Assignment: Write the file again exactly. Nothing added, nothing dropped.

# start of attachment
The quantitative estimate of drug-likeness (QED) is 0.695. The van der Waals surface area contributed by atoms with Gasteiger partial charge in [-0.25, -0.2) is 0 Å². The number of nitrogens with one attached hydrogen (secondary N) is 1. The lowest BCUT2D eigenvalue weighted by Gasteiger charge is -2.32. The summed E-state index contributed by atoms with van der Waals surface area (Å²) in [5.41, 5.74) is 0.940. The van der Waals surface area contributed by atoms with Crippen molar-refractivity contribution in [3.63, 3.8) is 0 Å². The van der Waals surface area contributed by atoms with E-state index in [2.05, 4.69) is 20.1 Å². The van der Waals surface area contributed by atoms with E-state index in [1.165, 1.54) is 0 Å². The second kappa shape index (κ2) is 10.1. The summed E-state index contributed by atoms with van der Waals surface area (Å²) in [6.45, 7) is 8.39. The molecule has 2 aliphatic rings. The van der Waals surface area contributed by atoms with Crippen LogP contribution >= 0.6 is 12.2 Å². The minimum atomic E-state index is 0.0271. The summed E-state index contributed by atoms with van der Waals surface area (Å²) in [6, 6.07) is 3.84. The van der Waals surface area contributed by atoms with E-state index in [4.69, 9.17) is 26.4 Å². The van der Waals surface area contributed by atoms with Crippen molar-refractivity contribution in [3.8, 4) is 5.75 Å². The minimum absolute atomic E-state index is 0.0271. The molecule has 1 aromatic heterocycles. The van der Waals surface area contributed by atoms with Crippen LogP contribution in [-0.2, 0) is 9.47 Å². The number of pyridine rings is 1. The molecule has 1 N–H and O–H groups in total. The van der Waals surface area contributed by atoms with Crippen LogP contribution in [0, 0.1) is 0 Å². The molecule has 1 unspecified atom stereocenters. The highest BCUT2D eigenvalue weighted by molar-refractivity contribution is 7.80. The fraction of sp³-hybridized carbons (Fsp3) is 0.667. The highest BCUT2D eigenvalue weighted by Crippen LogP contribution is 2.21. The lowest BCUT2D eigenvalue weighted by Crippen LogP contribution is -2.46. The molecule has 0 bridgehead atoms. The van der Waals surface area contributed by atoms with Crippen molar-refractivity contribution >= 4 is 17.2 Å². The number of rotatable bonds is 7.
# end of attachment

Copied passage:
The quantitative estimate of drug-likeness (QED) is 0.695. The van der Waals surface area contributed by atoms with Gasteiger partial charge in [-0.25, -0.2) is 0 Å². The number of nitrogens with one attached hydrogen (secondary N) is 1. The lowest BCUT2D eigenvalue weighted by Gasteiger charge is -2.32. The summed E-state index contributed by atoms with van der Waals surface area (Å²) in [5.41, 5.74) is 0.940. The van der Waals surface area contributed by atoms with Crippen molar-refractivity contribution in [3.63, 3.8) is 0 Å². The van der Waals surface area contributed by atoms with E-state index in [2.05, 4.69) is 20.1 Å². The van der Waals surface area contributed by atoms with E-state index in [1.165, 1.54) is 0 Å². The second kappa shape index (κ2) is 10.1. The summed E-state index contributed by atoms with van der Waals surface area (Å²) in [6.45, 7) is 8.39. The molecule has 2 aliphatic rings. The van der Waals surface area contributed by atoms with Crippen LogP contribution >= 0.6 is 12.2 Å². The minimum atomic E-state index is 0.0271. The summed E-state index contributed by atoms with van der Waals surface area (Å²) in [6, 6.07) is 3.84. The van der Waals surface area contributed by atoms with E-state index in [4.69, 9.17) is 26.4 Å². The van der Waals surface area contributed by atoms with Crippen molar-refractivity contribution in [3.8, 4) is 5.75 Å². The minimum absolute atomic E-state index is 0.0271. The molecule has 1 aromatic heterocycles. The van der Waals surface area contributed by atoms with Crippen LogP contribution in [-0.2, 0) is 9.47 Å². The number of pyridine rings is 1. The molecule has 1 N–H and O–H groups in total. The van der Waals surface area contributed by atoms with Crippen LogP contribution in [0, 0.1) is 0 Å². The molecule has 1 unspecified atom stereocenters. The highest BCUT2D eigenvalue weighted by molar-refractivity contribution is 7.80. The fraction of sp³-hybridized carbons (Fsp3) is 0.667. The highest BCUT2D eigenvalue weighted by Crippen LogP contribution is 2.21. The lowest BCUT2D eigenvalue weighted by Crippen LogP contribution is -2.46. The molecule has 0 bridgehead atoms. The van der Waals surface area contributed by atoms with Crippen molar-refractivity contribution >= 4 is 17.2 Å². The number of rotatable bonds is 7.